Every year ARTEXPRESS presents a snapshot of up-to-the-minute insight into students' creativity and the issues and ideas they elect as especially relevant to them. It provides a window on the sustained and focused engagement with art practice by youth, alongside a confirmation of the outstanding talent and ongoing professionalism of NSW Visual Arts teachers. Selections of works submitted for the NSW Higher School Certificate Visual Arts examination have been presented in the Art Gallery of New South Wales, the exhibition's principal venue, since 1983. ARTEXPRESS affirms the Gallery's commitment to, and participation in, art education by encouraging the work of student artists to be seen alongside that of professional artists in a Gallery environment. The Art Gallery of New South Wales is proud to present this exhibition of outstanding art practice being generated in our classrooms. ARTEXPRESS is a joint project of the NSW Department of Education and Training and the Board of Studies NSW in association with the Art Gallery of New South Wales. http://www.insideartexpress.com.au/about/overview Artist: Cassandra Pryor Artwork: Exploration Of Natural Surfaces Media/ Form: Textiles and Fibre School: Coffs Harbour Senior College Description: Exploration of Natural Surfaces is an abstract series of pieces that explores a variety of traditional and experimental textile and fibre techniques. The limited colour scheme and organisations is derived directly from observing nature. This examination produced artworks that are at times formal and schematic but at other times spontaneous and tactile. Artist: Sarah Moth Artwork: Native Patterns Media/ Form: Sculpture School: Hunter Valley Grammar School Description: "Native Patterns" explores the aesthetics of the environment and the naturally occurring patterns that we often neglect or overlook. ...read more.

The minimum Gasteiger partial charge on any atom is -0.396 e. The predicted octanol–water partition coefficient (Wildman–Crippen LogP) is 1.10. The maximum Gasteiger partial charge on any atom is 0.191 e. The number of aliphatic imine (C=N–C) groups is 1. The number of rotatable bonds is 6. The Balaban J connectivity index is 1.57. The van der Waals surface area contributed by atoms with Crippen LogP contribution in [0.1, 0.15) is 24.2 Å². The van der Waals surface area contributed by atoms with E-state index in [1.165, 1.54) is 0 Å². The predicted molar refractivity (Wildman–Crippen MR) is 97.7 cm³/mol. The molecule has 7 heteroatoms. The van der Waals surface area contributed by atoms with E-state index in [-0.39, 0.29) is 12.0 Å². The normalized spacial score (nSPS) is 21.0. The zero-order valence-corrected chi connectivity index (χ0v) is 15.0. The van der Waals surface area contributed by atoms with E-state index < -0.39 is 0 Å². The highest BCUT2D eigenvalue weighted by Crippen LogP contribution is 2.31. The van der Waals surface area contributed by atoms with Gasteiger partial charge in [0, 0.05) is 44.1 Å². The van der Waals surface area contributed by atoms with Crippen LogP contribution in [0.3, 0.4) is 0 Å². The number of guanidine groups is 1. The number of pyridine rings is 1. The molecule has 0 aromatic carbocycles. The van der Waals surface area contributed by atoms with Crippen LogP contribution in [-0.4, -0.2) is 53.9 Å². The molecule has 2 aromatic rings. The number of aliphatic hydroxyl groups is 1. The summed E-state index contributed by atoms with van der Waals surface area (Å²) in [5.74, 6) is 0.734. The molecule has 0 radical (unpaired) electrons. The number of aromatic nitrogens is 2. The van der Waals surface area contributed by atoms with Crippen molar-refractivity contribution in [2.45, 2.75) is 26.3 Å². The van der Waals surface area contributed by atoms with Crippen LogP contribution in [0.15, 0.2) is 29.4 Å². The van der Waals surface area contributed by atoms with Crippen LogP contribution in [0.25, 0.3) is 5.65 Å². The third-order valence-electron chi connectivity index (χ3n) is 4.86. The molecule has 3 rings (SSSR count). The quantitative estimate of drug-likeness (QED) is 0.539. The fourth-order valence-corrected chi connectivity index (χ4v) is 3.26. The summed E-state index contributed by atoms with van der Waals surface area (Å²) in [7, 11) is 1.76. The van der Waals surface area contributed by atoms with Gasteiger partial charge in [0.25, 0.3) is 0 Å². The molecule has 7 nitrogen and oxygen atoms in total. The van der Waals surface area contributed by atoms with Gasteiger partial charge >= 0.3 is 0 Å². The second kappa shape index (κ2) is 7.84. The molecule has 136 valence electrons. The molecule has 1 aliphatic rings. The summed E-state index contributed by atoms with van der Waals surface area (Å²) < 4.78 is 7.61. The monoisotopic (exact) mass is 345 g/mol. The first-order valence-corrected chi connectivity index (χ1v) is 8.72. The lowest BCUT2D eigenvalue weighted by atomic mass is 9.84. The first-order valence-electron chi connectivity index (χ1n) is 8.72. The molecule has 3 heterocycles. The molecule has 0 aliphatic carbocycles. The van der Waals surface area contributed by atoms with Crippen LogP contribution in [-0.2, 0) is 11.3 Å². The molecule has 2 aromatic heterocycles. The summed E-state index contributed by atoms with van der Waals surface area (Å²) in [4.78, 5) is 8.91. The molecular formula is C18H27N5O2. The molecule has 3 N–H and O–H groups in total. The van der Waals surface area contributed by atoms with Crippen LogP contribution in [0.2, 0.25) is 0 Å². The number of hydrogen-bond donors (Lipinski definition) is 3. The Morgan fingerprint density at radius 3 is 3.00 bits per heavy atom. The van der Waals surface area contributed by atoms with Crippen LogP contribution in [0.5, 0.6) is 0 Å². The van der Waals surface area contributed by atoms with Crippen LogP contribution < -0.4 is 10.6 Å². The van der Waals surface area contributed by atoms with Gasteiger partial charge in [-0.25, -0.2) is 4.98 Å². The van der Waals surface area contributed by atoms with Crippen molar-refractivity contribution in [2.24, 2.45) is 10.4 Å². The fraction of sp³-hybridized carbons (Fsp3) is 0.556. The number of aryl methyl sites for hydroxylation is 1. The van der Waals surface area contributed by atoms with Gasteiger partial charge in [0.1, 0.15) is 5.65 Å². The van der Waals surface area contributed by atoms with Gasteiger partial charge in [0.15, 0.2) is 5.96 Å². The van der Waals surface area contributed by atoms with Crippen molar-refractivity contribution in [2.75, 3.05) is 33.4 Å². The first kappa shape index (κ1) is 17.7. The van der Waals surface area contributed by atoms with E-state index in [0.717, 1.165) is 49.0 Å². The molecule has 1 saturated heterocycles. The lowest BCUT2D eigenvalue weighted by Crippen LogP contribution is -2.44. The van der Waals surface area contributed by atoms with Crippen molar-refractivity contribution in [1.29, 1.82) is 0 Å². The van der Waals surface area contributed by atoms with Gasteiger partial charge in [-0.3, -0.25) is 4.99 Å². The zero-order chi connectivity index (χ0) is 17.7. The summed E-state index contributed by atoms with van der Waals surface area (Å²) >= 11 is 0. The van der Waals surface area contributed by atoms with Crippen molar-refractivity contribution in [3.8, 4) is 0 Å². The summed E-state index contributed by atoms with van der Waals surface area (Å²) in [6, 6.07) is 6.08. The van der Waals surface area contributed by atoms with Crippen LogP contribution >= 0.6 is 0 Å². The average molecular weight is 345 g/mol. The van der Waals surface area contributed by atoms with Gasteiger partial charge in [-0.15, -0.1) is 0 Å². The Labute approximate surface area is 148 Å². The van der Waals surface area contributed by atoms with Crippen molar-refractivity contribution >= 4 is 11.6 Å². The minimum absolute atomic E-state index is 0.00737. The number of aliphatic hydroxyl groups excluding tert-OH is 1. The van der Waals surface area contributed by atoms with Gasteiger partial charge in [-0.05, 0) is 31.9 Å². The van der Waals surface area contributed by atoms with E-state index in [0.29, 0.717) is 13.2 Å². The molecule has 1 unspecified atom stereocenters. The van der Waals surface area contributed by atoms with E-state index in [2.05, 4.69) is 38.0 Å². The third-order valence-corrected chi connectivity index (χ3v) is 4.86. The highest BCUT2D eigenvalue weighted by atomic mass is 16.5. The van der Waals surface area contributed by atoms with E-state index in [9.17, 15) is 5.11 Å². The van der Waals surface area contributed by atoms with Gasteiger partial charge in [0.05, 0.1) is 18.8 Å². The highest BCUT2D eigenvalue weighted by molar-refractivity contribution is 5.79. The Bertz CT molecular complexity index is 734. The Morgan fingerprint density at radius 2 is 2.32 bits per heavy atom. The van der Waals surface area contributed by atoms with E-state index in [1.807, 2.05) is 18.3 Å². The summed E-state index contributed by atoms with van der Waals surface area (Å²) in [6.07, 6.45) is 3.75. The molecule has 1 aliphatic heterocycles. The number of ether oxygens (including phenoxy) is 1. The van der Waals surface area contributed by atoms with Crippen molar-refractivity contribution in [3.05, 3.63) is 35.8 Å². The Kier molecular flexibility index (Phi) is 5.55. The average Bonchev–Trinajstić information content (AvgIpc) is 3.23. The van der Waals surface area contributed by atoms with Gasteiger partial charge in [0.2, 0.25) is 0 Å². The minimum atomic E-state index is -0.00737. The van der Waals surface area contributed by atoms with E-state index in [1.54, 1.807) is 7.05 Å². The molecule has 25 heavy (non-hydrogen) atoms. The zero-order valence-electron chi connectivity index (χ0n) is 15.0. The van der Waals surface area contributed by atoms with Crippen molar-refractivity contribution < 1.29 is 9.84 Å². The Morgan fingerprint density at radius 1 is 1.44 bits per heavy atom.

Conclusion

Her work is represented in collections in Australia and overseas, including the National Portrait Gallery of Australia. Danelle is a finalist in this year's Archibald and was a finalist last year for her painting of Kevin Connor. http://www.thearchibaldprize.com.au/winners/prp John Beard Janet Laurence Sydney artist John Beard has won the 2007 Archibald Prize for his painting of Janet Laurence. The Archibald Prize is now in its 86th year. John receives a prize of $35,000 Janet Laurence is an installation artist whose work extends from the gallery into urban spaces. A former AGNSW trustee, she has undertaken numerous public commissions. Her work is held in public and private collections in Australia and internationally. It has been said that Laurence's work echoes architecture and yet retains a sense of the instability and transience found in nature; John Beard's monochromatic portraits of fellow artists share similar qualities. While painting the structure, or architecture, of his friends' heads and faces, he also aims to capture the sense of fleeting, ever-changing expression. From this collaboration of artist and artist-as-subject, a kind of double portraiture emerges. If a viewer knows the work of the artist portrayed, another visual layer resonates. Without the use of colour - that might highlight the differences or similarities between his subjects - Beard focuses the viewer's attention not just on the individual sitter but on the structure of the painting itself. Light plays an important role in the visual dynamic of the image as we literally move around these sculptural works to fully appreciate their form and making. http://www.thearchibaldprize.com.au/winners/archibald "Many people will walk in and out of your life, But only true friends will leave footprints in your heart. To handle yourself, use your head; To handle others, use your heart. Eleanor Roosevelt ...read more.